As I have come off Facebook and Twitter, I have re-opened comments on the blog. You are welcome to post your comments below.
The other day I wrote about what to do if you preach a bad sermon. As it happened, I felt I had not preached a great one on Sunday. For various reasons it didn’t feel as good as it could have been.
One of the things that made it problematic was that I had edited it, but it didn’t seem to be edited as I started it. Turned out, I had edited a copy that was saved somewhere else, so I was preaching the unedited version. At the time, I assumed it hadn’t saved or something. But I nevertheless knew it wasn’t the right version as I started. Part way through, I thought perhaps it was that the version I was using hadn’t updated, so I stopped and tried to update it. This didn’t work and it made me stop in an unhelpful way partway through. The sermon thereafter felt disjointed all the way through.
All of which is to say, I felt I needed a real sense of the Spirit being with me as I stood there. I felt under-prepared and as though I were preaching something, though not my fault, that was not what it should be. I felt, in the moment, if ever I needed the Spirit to work – if ever I needed to know he was doing something or other in the moment – it was then.
But the truth is, I felt absolutely nothing. I stood there, muddling through my sub-optimal sermon, and I had no particular sense of the Spirit working. There didn’t seem to be any particular movement from him. I felt as exposed and unprepared as I did when I started and realised what was going wrong. So, feeling absolutely nothing, I limped on. I preached what I had, as best I could, and felt only that it wasn’t much good. So, I went home and didn’t feel so good about it.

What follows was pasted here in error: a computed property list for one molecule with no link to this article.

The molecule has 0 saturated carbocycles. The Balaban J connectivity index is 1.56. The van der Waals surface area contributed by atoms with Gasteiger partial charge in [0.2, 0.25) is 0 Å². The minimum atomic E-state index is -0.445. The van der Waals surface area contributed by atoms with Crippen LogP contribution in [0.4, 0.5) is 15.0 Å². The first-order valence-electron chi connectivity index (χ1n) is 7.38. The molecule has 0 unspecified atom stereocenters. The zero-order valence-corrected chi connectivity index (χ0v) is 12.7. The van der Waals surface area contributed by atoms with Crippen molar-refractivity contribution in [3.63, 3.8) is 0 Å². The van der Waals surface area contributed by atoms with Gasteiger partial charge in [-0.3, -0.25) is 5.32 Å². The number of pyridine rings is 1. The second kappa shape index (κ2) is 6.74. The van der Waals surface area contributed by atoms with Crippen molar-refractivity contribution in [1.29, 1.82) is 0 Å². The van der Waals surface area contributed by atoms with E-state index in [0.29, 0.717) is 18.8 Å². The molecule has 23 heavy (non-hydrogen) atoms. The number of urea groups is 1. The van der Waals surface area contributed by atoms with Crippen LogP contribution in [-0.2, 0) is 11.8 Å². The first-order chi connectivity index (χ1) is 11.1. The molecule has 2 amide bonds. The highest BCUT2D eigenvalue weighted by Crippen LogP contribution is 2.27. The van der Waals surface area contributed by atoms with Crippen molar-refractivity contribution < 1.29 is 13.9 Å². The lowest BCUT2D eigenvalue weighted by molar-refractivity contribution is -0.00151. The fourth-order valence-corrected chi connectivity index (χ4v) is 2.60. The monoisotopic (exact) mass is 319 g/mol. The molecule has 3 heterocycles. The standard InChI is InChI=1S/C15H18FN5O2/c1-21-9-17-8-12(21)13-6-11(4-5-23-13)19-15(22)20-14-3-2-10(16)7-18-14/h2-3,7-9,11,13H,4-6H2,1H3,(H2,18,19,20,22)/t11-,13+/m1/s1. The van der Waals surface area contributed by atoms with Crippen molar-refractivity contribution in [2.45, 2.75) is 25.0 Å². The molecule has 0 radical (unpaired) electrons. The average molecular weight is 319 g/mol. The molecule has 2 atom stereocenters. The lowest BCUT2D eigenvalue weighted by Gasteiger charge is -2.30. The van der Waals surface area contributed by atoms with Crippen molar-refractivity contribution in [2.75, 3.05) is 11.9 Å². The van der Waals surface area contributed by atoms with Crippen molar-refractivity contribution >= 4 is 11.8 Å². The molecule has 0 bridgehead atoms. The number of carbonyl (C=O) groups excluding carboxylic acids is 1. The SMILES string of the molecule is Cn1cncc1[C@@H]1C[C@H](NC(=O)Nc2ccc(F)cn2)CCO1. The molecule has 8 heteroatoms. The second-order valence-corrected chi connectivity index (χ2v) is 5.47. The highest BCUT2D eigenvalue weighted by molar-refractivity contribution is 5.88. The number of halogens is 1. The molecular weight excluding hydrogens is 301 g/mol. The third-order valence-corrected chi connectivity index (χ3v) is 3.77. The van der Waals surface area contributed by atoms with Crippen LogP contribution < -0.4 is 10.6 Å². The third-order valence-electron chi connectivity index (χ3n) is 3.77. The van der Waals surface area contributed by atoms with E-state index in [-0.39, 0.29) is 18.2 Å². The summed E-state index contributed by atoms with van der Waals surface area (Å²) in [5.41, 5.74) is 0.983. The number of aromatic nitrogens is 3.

But, not so long after, some came up afterwards to than me for the message. A member of the congregation later messaged me to tell me how helpful it was. Another, not long after, messaged to give some specific encouragement about what they found particularly helpful and how they felt moved to respond meaningfully to it. Go figure.
What lesson are we supposed to draw from this? Not that I am actually a better preacher than I think, not least because one’s I occasionally (and ever so humbly) think I have knocked out the park – the ones where I felt the Spirit palpably move amongst his people – can be the ones that my wife tells me on the way home were a bit rubbish. They’re sometimes the ones other people tell me weren’t much good too. So, it doesn’t prove any of that in the least.
What it tells me is my feelings are an unreliable guide to whatever the Spirit might be doing. If I feel nothing, yet the Spirit is clearly at work, and the time I think he has been blowing where he wills with gay abandon, only to be told that sermon was a bit of a duffer, it tells me what I feel about the Spirit’s work is meaningless. My feelings are a totally unreliable guide to what he is doing. Which also tells me that what you feel about the Spirit’s moving is an unreliable guide too.
In the end, the work of the Spirit – though sometimes it may seem perceptible – it is more often than not imperceptible. Or, more accurately, it is not perceived by how we feel. Rather – just like the wind to which the Spirit is explicitly compared in scripture – his work is perceived by its effects. It is when people are changed, when people glorify God, when people grow, when people are moved to obey, then we can sense the work of the Spirit. My feelings about it are entirely irrelevant to whether he is working. As, it happens, so are yours too. The Spirit will blow where he wills, regardless of what we feel about it or whether we feel anything while he does so or not.